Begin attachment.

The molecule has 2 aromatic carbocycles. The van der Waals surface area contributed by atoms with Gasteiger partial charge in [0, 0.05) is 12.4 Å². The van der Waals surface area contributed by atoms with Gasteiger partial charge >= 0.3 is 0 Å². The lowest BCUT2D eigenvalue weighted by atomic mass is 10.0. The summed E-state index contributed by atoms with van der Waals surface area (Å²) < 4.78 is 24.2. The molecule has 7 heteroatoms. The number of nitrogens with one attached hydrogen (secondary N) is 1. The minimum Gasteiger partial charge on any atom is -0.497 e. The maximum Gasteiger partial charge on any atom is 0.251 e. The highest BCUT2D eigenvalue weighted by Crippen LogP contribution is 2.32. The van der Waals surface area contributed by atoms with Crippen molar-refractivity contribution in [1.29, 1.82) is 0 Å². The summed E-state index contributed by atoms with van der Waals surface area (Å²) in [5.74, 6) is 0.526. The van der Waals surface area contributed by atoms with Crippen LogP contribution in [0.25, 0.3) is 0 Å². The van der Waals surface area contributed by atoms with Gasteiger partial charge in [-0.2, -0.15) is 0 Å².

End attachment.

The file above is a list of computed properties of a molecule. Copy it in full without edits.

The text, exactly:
The molecule has 2 aromatic carbocycles. The van der Waals surface area contributed by atoms with Gasteiger partial charge in [0, 0.05) is 12.4 Å². The van der Waals surface area contributed by atoms with Gasteiger partial charge >= 0.3 is 0 Å². The lowest BCUT2D eigenvalue weighted by atomic mass is 10.0. The summed E-state index contributed by atoms with van der Waals surface area (Å²) < 4.78 is 24.2. The molecule has 7 heteroatoms. The number of nitrogens with one attached hydrogen (secondary N) is 1. The minimum Gasteiger partial charge on any atom is -0.497 e. The maximum Gasteiger partial charge on any atom is 0.251 e. The highest BCUT2D eigenvalue weighted by Crippen LogP contribution is 2.32. The van der Waals surface area contributed by atoms with Crippen molar-refractivity contribution in [1.29, 1.82) is 0 Å². The summed E-state index contributed by atoms with van der Waals surface area (Å²) in [5.74, 6) is 0.526. The van der Waals surface area contributed by atoms with Crippen LogP contribution in [0.25, 0.3) is 0 Å². The van der Waals surface area contributed by atoms with Gasteiger partial charge in [-0.2, -0.15) is 0 Å².